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WIRE Buzz: James Gunn teases Guardians 3 yet again; Marvel announces Empyre; and more
"I probably liked writing Nebula and Rocket's arcs most (still continuing into Vol. 3)," wrote the writer/director when asked what character arcs were his favorite to write. "But I also think we have great things coming up for the others, like Quill and Mantis. All of their arcs take place over the three films as opposed to in only the individual movies."
It will be interesting to see how Star-Lord (Chris Pratt) moves on from the loss of Gamora (Zoe Saldana) in Avengers: Infinity War and Avengers: Endgame.
Currently, there is no set release date for Vol. 3, whose schedule was thrown all out of whack when Gunn was fired (and later re-hired) by Disney. He'll begin production on the trilogy capper once he finishes The Suicide Squad (out August 6, 2021) for Warner Bros.
"The Suicide Squad will have, by far, the most and the biggest practical effects of any movie I've ever worked on," the filmmaker wrote in reference to another question.
With the super-sized Incoming now available to the public, we know what major crossover event will rock the Marvel Universe in 2020: Empyre. Written by Dan Slott (Spider-Man) and Al Ewing (The Immortal Hulk), the comic book arc was announced by Marvel this week and promises to pit the Avengers and Fantastic Four against the Kree and the Skrulls.
"Empyre is Marvel's most earth-shattering event of 2020," Editor-In-Chief C.B. Cebulski said in a statement. "One of the most incredible science fiction sagas Marvel has ever put to page."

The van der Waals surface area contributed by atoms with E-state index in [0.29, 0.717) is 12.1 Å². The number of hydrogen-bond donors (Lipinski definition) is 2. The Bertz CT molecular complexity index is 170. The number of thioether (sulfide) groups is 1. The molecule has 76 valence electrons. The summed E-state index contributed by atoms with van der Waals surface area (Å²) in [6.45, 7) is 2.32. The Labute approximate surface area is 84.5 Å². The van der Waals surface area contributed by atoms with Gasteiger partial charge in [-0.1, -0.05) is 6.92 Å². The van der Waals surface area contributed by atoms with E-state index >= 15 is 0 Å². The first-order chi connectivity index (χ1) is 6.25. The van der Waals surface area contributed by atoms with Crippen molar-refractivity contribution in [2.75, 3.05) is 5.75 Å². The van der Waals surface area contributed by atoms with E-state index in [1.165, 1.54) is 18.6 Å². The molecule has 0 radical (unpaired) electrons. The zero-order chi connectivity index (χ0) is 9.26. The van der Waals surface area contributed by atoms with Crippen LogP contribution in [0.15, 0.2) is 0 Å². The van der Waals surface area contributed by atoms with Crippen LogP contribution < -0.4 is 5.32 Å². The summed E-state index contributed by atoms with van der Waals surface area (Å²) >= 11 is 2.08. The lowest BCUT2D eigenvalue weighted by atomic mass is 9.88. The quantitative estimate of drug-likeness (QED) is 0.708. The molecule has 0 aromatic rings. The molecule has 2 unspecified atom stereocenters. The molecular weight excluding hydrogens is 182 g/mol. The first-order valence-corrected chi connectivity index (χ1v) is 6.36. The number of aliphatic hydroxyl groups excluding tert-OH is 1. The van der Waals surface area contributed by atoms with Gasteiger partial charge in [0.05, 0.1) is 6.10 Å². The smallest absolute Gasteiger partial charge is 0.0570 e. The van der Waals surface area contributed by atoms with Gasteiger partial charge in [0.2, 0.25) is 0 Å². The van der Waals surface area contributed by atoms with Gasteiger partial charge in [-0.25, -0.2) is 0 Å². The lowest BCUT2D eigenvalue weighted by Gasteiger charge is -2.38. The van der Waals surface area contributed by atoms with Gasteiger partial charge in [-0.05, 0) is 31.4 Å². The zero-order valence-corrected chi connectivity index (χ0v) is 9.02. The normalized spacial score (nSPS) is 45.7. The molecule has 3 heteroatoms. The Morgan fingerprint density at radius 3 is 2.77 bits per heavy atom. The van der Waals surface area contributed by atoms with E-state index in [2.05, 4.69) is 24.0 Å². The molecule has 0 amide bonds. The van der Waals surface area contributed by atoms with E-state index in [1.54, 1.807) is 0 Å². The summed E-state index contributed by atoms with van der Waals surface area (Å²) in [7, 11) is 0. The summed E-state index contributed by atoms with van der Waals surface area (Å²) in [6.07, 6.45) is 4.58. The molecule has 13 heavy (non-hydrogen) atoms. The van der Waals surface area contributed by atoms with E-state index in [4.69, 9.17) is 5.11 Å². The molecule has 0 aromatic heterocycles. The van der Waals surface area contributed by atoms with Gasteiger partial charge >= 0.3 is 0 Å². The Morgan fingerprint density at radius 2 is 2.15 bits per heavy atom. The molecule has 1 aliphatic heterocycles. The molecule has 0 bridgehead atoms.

"Empyre grows out of a number of classic, key Marvel stories, including the 'Kree-Skrull War,' the 'Celestial Madonna Saga,' the origin of the Young Avengers, and a bunch of others. It is the touchpoint for so many things that have been established throughout Marvel history," added Executive Editor Tom Brevoort. "The story a true interstellar epic."
Empyre kicks off in April 2020.
Messiah on Netflix doesn't premiere until tomorrow, but the review embargo has been lifted.
Unfortunately, critics aren't lining up to convert.
"Set aside any suggestion implied by trailers for Netflix's Messiah that it is primarily an international thriller or a grand mystery on a global scale. It isn't the least bit thrilling nor, for all of its big questions, all that mysterious," writes Daniel Fienberg of The Hollywood Reporter.
Created by Michael Petroni (writer of The Rite and The Chronicles of Narnia: The Voyage of the Dawn Treader), the globe-trotting series stars Michelle Monaghan (Mission: Impossible - Fallout) as a CIA agent trying to determine whether a mysterious man named Al-Massih (London Has Fallen's Mehdi Dehbi) is truly a divine miracle worker or just a fraud looking to trick the masses.
Daniel D'Addario of Variety adds:
"Making a TV show whose plot hinges on miracles is a challenging thing. Perceived miracles are startling in our world because of their divergence from universally accepted reality; events diverging, instead, from a reality a writer is creating are less mind-blowing. It takes a carefully balanced, well-constructed world in order to make viewers take the extraordinary on faith. Messiah lacks that."
Den of Geek's Lucy Baugher had kinder words for the show, saying:
"Messiah isn’t the show we probably all thought it was going to be. And that’s a good thing, in the end. If there’s ever been a time where we all need to feel, just for a moment, that we’re part of something bigger than ourselves, or get a reminder that we’re all connected, in spite of the things that divide us, it’s now. The messenger that delivers it may be kind of messy in places, but it’s worthwhile, all the same."